Silver Dollar Resistant Plants?

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July131949

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May 16, 2017
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Di am also despartely looking for plants that my dollars won't eat I've tried anubius, and Java fern which both were eaten by day 2. I was very surprisEd when I bought a banna plant, just because that looked so cool...and was surprised when mu dollars ignored them! Since my tank is 90gl. I'm going tipi need more then a few banana plants...any SUGGESTIONS will be greatly appreciarpted'
 

Jeff Koski

Registered Member
Aug 6, 2018
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I've had success keeping several Crypts with Silver Dollars, they don't touch them. As well as Bacopa. Other than that, most others become meals.

I also float Water Lettuce and Water Sprite, and they seem pretty safe.

I have 6 SD's in a 75G fully planted, with several other fish.
 

FJB

Registered Member
Jun 7, 2019
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[I realize this is an old thread]
I agree that people who keep dollars in planted tanks are in the minority, but it is possible.
I don't know what is the secret, and I don't pretend to know better, but my group of silver dollars (3 different species of Metynnis) are in a somewhat densely planted tank, including 3 spp of Cryptocoryne, java fern (Microsorium), and several other plants, some of which I have since removed but which grew well (Elodea, water sprite, and others). I also keep a 'floating corral' with duckweed, specifically for them to munch on. I grow the duckweed in a separate small dedicated tank, just to replace the floating patch in the SD's tank. The last image (with 'floating corral') is actually older than the others and there were several plastic plants visible; it was taken in Dec 2017. In the other images, there is no plastic plants and the tank has been running so for ~2 years. Cheers!

SilverDollars_29May2019_IMG_0463.jpg

SilverDollars_29May2019_IMG_0455.jpg

DSCF0701.JPG
 

Sploke

resident boozehound
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Oct 20, 2005
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Impressive! I really like silver dollars...what is your feeding regimen? Maybe one trick is making sure they have plenty of other plant-based food options available, so they're not as likely to go after the live plants?
 

FJB

Registered Member
Jun 7, 2019
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Thank you both!
Regarding the plants, thanks! they all are relatively low light requiring species.
Tank is a 75, lights are 2 fluorescent tubes. I add Fluorish weekly and root tabs occasionally. Filtration is FX6 and AQ 110. Water changes ~60% weekly.
Feeding is rather involved...
I feed at night, they get a rotation of any of chickpeas, sunflower seeds, one of ~8 different pellets (from Ken's some animal, some plant),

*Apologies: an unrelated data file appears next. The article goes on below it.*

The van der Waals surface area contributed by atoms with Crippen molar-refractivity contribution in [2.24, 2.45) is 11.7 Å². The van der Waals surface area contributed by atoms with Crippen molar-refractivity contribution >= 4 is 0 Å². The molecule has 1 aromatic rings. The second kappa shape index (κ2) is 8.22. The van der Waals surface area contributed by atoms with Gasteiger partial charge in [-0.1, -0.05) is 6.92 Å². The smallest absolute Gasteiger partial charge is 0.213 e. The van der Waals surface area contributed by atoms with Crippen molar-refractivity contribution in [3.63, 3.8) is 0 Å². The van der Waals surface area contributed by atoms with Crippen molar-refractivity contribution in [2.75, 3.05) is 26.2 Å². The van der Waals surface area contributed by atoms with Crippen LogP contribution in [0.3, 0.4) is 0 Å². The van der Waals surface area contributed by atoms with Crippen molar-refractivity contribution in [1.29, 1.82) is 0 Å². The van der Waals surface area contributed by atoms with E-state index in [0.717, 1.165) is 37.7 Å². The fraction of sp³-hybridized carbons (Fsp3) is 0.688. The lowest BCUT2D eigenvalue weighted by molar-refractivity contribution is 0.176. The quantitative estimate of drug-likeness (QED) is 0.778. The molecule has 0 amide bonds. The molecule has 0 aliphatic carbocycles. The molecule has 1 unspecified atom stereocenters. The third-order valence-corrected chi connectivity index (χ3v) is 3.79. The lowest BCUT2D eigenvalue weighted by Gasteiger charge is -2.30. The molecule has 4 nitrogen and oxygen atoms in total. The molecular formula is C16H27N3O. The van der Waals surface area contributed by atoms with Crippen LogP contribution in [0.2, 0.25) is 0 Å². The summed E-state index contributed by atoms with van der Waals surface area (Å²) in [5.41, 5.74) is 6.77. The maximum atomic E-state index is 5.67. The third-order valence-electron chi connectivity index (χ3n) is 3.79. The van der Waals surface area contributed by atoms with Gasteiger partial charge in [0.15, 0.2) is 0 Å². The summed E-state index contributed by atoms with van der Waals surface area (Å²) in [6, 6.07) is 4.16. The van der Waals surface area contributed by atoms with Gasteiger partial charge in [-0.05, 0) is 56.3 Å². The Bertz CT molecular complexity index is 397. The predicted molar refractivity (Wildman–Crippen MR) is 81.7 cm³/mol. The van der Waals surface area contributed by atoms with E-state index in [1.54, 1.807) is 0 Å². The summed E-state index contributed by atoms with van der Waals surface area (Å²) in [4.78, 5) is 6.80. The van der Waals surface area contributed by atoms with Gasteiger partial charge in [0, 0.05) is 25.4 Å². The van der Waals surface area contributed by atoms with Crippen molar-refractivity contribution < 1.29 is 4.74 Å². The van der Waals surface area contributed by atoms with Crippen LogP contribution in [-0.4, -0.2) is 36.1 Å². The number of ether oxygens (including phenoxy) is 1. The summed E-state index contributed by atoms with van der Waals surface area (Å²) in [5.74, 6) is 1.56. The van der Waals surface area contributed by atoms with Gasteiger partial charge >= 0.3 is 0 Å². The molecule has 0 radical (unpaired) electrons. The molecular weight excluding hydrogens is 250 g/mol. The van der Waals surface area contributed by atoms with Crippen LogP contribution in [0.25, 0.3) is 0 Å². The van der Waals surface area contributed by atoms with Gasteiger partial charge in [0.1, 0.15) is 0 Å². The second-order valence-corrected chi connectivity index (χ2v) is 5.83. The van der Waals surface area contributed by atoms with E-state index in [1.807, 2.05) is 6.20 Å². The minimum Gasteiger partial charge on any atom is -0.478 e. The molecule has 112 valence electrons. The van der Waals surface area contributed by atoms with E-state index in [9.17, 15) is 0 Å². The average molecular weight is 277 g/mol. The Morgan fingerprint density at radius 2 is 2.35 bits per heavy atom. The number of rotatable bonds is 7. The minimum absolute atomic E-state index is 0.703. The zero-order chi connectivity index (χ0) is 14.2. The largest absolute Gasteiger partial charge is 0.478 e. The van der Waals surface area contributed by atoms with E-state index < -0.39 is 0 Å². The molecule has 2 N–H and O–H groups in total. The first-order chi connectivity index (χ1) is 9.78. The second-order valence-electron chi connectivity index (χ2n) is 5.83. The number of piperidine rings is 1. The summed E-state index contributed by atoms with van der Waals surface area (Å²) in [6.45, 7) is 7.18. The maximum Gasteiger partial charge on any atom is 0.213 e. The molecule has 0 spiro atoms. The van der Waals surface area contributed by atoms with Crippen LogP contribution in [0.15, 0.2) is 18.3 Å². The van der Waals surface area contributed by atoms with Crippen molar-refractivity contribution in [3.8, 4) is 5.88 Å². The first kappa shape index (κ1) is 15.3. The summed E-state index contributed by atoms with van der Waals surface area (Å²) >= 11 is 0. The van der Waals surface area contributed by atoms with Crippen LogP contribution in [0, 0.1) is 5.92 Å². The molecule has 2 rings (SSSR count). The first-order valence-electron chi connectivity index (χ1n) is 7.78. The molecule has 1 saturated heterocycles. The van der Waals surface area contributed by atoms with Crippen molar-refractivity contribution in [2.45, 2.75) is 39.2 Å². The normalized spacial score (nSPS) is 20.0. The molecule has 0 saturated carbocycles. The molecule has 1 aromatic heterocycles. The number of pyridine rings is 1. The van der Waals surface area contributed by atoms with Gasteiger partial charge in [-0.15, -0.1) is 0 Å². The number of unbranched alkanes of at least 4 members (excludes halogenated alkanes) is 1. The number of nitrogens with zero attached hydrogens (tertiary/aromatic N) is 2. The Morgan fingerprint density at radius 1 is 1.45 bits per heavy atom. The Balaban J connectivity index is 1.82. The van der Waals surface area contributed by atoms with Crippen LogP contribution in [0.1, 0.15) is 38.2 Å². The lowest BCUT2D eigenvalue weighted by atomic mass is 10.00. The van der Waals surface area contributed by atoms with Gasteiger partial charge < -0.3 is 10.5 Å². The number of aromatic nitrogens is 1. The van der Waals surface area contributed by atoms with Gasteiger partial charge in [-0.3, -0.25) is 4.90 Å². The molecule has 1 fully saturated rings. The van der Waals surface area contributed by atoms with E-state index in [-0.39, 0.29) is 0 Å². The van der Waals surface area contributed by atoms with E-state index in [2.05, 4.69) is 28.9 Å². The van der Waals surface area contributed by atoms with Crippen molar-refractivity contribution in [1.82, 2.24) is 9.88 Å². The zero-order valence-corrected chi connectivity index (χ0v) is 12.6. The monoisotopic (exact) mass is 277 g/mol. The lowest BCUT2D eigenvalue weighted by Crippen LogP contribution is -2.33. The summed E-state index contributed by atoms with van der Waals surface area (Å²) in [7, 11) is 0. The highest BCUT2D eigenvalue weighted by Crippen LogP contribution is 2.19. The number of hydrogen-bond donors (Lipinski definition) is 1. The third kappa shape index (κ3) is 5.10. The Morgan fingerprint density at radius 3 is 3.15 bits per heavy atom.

freeze dried mealworms, dried insects, frozen cubes (4 choices), or my own frozen food. In any day they get 2 of those choices.
In the morning, I hang them algae thins (cut-out Nori seaweed), on clips, sometimes other veggies instead. I don't give much lettuce lately because they don't like it s much.
They don't munch on any of the plants, at all. They do eat the duckweed, but actually not that much (a small handful would last a whole week or more in the tank). But they do eat all the food I throw at them.
Cheers
 
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fishorama

AC Members
Jun 28, 2006
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Wow, that's some feeding list. There's nothing like a ton of food choices! My worst species for spoiling were young discus & loaches I had at the same time. 6 feedings a day with no repeats, haha.

How do you offer chick peas & (raw?) sunflower seeds? Those have never hit my radar as fish foods, lol. I've mostly kept carnivores or omnivores, but those are in our people diet so they "could" be fish foods...Tell us more please...
 

FJB

Registered Member
Jun 7, 2019
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The chickpeas come from the can (Goya or any other). I open a can, rinse the chickpeas very well (get rid of the gooey stuff), and keep them frozen in a ziplock bag. To feed, I take a few (it works out to about 10 chickpeas or so for 2 tanks), let them thaw and get to room temperature, remove the skins (probably not necessary) and break them at the water surface between my fingers, They go crazy for these, and all minuscule pieces remaining after a couple of minutes of frenzy are eagerly sought after from the sand and gravel. Probably breaking the peas is not necessary (the dollars will of course take the whole chickpea and munch on it), but I do it because I like to see them come get it from my hand, and because it seems that this way all 8 dollars get a fair share.
I have also given green peas, red beans, and guandules, left over from my family's food. Rinse well, remove skins, break between fingers at water surface and see them eat.
The sunflower seeds are plain, roasted, unsalted. I take a pinch-full and break them with my fingers to both remove the thin skins, and to crush them so they are in smaller pieces. They love this! I tried peanuts and they eat them but no as eagerly.
Out of all the foods, the chickpeas and sunflower seeds are certainly among their favorites. But they do eat just about anything I throw in.
I try to give them both plant and animal-based foods, as I know they are not true vegetarians (in nature, they certainly include much insect/worm/etc, along with grazing on plant-like growth (algae/plant).
If you try either of these foods, let us know how it works for you. Cheers!
 
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